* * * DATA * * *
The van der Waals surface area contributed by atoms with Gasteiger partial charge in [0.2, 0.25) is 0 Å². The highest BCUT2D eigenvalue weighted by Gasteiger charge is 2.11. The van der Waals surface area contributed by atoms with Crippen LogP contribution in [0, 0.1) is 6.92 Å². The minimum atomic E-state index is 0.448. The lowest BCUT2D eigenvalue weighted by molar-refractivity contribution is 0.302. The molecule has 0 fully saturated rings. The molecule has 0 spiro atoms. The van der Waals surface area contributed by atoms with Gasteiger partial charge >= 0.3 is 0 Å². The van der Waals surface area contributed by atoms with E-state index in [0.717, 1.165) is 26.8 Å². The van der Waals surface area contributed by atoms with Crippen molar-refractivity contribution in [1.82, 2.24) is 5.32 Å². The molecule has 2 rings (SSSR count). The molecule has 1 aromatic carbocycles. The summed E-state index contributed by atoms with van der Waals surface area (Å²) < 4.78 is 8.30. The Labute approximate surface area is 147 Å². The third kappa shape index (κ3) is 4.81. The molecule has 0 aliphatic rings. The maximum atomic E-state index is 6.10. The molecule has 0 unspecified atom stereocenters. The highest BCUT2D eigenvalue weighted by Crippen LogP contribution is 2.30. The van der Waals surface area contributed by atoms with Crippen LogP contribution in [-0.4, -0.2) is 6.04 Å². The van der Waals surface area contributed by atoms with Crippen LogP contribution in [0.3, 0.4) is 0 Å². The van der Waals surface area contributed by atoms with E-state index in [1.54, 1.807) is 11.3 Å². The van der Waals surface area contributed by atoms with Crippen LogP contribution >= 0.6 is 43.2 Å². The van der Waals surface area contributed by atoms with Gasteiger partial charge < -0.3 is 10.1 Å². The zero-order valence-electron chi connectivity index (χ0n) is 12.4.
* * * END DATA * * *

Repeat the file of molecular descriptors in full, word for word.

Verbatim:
The van der Waals surface area contributed by atoms with Gasteiger partial charge in [0.2, 0.25) is 0 Å². The highest BCUT2D eigenvalue weighted by Gasteiger charge is 2.11. The van der Waals surface area contributed by atoms with Crippen LogP contribution in [0, 0.1) is 6.92 Å². The minimum atomic E-state index is 0.448. The lowest BCUT2D eigenvalue weighted by molar-refractivity contribution is 0.302. The molecule has 0 fully saturated rings. The molecule has 0 spiro atoms. The van der Waals surface area contributed by atoms with Gasteiger partial charge >= 0.3 is 0 Å². The van der Waals surface area contributed by atoms with E-state index in [0.717, 1.165) is 26.8 Å². The van der Waals surface area contributed by atoms with Crippen molar-refractivity contribution in [1.82, 2.24) is 5.32 Å². The molecule has 2 rings (SSSR count). The molecule has 1 aromatic carbocycles. The summed E-state index contributed by atoms with van der Waals surface area (Å²) < 4.78 is 8.30. The Labute approximate surface area is 147 Å². The third kappa shape index (κ3) is 4.81. The molecule has 0 aliphatic rings. The maximum atomic E-state index is 6.10. The molecule has 0 unspecified atom stereocenters. The highest BCUT2D eigenvalue weighted by Crippen LogP contribution is 2.30. The van der Waals surface area contributed by atoms with Crippen LogP contribution in [-0.4, -0.2) is 6.04 Å². The van der Waals surface area contributed by atoms with Crippen LogP contribution in [0.3, 0.4) is 0 Å². The van der Waals surface area contributed by atoms with E-state index in [1.54, 1.807) is 11.3 Å². The van der Waals surface area contributed by atoms with Crippen LogP contribution >= 0.6 is 43.2 Å². The van der Waals surface area contributed by atoms with Gasteiger partial charge < -0.3 is 10.1 Å². The zero-order valence-electron chi connectivity index (χ0n) is 12.4.